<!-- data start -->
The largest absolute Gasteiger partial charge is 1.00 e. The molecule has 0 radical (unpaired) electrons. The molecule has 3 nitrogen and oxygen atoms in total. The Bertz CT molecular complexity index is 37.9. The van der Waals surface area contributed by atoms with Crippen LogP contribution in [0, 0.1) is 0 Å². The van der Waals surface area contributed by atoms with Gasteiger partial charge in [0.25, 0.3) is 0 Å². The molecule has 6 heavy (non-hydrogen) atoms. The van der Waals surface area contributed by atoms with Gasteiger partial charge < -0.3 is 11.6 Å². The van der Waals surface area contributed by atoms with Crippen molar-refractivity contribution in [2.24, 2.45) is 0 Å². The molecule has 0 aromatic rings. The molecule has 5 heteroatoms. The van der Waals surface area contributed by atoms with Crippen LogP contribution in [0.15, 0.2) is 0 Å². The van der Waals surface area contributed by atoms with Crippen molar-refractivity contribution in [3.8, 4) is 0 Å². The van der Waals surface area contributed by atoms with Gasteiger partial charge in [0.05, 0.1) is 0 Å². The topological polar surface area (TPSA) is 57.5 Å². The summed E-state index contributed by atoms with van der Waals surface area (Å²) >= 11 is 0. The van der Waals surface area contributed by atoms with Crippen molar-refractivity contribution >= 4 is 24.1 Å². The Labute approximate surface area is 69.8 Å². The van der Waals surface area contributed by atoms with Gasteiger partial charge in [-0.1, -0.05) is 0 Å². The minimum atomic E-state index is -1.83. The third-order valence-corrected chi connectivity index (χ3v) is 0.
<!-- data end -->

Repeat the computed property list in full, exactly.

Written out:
The largest absolute Gasteiger partial charge is 1.00 e. The molecule has 0 radical (unpaired) electrons. The molecule has 3 nitrogen and oxygen atoms in total. The Bertz CT molecular complexity index is 37.9. The van der Waals surface area contributed by atoms with Crippen LogP contribution in [0, 0.1) is 0 Å². The van der Waals surface area contributed by atoms with Gasteiger partial charge in [0.25, 0.3) is 0 Å². The molecule has 6 heavy (non-hydrogen) atoms. The van der Waals surface area contributed by atoms with Gasteiger partial charge < -0.3 is 11.6 Å². The van der Waals surface area contributed by atoms with Crippen molar-refractivity contribution in [2.24, 2.45) is 0 Å². The molecule has 0 aromatic rings. The molecule has 5 heteroatoms. The van der Waals surface area contributed by atoms with Crippen LogP contribution in [0.15, 0.2) is 0 Å². The van der Waals surface area contributed by atoms with Crippen molar-refractivity contribution in [3.8, 4) is 0 Å². The van der Waals surface area contributed by atoms with Gasteiger partial charge in [0.05, 0.1) is 0 Å². The topological polar surface area (TPSA) is 57.5 Å². The summed E-state index contributed by atoms with van der Waals surface area (Å²) >= 11 is 0. The van der Waals surface area contributed by atoms with Crippen molar-refractivity contribution >= 4 is 24.1 Å². The Labute approximate surface area is 69.8 Å². The van der Waals surface area contributed by atoms with Gasteiger partial charge in [-0.1, -0.05) is 0 Å². The minimum atomic E-state index is -1.83. The third-order valence-corrected chi connectivity index (χ3v) is 0.